This series, brought to you by Yahoo! Finance, looks at which upgrades and downgrades make sense, and which ones investors should act on. Today, the three most sensible analyst actions involve upgrades on Pandora Media
What's in Pandora's box?
Raymond James has been cautious on Internet media expert Pandora but is changing its tune to "buy" based on a survey it conducted on Pandora's target market. The $14 price target is about 30% ahead of today's prices.
After balloting 422 Internet users, the firm found that Pandora's adoption is well ahead of upstarts like Spotify and second only to far-and-away leader Apple's
Increased use is always nice, but the real meat of Raymond James' argument comes in the prediction of stronger advertising sales. In short, there's plenty of room to increase audio advertising before Pandora matches the ad saturation of FM radio, the company is hiring more ad sales staff, and new audience measurement tools should help Pandora selling ad space to traditional radio advertisers. Moreover, the elections should increase ad sales because of rising volumes of political ads -- a very investable idea indeed. All of these items should lighten the pressure on Pandora's deeply crimson bottom line.
Run for your Life
Medical device all-rounder Life Technologies could use some relief. Goldman Sachs dropped a "sell" rating on the stock, noting a variety of challenges on the horizon.
Goldman's $38 target price sits about 16% below today's going rates. The firm sees weak academic funding putting cyclical pressure on the stock even as key products aren't as profitable as they should be -- a "structural" headwind in Goldman's terms.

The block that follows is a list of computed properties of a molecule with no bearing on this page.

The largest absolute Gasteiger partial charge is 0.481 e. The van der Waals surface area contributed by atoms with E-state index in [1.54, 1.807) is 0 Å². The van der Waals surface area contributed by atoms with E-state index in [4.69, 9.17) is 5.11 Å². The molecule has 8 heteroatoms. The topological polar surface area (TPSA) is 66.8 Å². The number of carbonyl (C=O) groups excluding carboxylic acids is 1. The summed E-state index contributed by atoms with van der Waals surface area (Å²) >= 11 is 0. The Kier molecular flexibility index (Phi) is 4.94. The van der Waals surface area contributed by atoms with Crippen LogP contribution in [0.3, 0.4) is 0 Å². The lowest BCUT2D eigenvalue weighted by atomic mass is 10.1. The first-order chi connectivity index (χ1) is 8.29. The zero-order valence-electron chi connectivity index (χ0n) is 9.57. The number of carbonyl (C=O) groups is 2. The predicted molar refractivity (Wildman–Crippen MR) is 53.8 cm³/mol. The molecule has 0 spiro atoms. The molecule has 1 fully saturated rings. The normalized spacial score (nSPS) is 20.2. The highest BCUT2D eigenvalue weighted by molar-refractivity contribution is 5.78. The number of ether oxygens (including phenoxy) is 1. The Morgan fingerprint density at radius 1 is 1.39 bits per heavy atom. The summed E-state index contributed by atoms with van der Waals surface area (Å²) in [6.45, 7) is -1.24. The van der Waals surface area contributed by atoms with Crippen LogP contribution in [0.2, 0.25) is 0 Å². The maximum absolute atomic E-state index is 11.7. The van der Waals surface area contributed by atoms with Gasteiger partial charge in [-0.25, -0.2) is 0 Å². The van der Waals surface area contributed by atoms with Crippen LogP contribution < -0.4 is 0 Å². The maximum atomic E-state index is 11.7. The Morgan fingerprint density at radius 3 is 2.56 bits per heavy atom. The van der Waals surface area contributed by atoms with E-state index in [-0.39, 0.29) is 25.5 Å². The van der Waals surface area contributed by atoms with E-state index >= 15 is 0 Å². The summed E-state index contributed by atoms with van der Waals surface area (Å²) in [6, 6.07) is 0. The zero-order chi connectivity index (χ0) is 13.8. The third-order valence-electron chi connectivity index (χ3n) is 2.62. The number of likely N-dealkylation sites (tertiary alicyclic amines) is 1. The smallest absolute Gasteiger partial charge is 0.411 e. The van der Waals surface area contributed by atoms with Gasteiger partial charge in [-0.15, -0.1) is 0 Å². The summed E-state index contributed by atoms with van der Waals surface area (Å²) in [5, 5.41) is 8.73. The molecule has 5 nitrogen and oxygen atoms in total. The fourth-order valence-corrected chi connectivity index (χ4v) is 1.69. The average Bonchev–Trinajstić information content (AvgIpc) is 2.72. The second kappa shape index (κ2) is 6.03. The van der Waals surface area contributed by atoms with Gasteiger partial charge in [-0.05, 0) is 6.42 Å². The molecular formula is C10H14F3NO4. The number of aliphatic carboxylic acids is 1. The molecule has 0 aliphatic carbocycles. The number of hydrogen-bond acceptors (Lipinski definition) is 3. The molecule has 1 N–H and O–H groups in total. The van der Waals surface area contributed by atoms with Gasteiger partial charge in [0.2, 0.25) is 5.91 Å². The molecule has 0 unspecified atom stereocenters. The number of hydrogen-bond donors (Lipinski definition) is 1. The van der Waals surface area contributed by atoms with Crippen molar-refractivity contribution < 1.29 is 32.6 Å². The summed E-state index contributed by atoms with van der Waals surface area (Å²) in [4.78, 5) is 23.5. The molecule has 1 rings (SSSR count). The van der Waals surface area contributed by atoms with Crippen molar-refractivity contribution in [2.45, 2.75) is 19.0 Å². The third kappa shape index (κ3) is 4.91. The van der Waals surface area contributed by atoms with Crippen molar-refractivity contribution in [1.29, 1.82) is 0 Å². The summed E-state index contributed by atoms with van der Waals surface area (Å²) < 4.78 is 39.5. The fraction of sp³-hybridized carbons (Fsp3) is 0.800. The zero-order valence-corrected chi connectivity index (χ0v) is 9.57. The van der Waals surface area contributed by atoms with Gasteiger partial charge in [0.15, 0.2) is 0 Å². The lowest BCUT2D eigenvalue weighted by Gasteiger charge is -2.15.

Life Technologies may look cheap these days, but Goldman worries that it's more of a value trap than a real bargain. "We do not think valuation (below both peer and historical averages) is a sufficient upside catalyst and remind investors that Life Technologies has held a depressed relative valuation for the last two years," the firm says.
Now, Life Technologies does carry a perfect five out of five CAPS stars -- but much of that love comes from rock-bottom valuations. Fellow Fool Travis Hoium worries that the company is becoming a seller of commodity products, with shrinking margins on the way. "I've seen too many companies build up hope that their technology will be the best thing since sliced bread, and they rarely pan out the way you expect," Travis says. "I wouldn't make an underperform call here; I would just stay away from this stock altogether."
Words to live by, my friend.
That's the best kind of "buy"
Boutique firm Hilliard Lyons boosted Tibco to a "long-term buy," based on last week's Street-thumping earnings report.
Really, what's not to love? Despite currency headwinds and general weakness in Tibco's key European markets, the maker of data management and analysis software reported 14% higher second-quarter sales year over year and 26% stronger earnings. The company has crushed analyst targets for 16 quarters running, and there's no sign of a slowdown anytime soon.
Not content to rest on his laurels, CEO Vivek Ranadive said that he's still not satisfied with Tibco's sales performance in North America and made some changes to the sales force here. The excitement about strong opportunities is "palpable" in the domestic division, Ranadive told me in a one-on-one call. "And the best part is they all feel like they're not doing enough," he explained. "They're leaving a lot of money on the table."
Strong words from a company that has no trouble beating Wall Street targets, but there you go. After the earnings-induced price jump, you can still buy Tibco shares at a 12% discount from 52-week highs. Hilliard Lyons is smart to take a bullish long-term position here.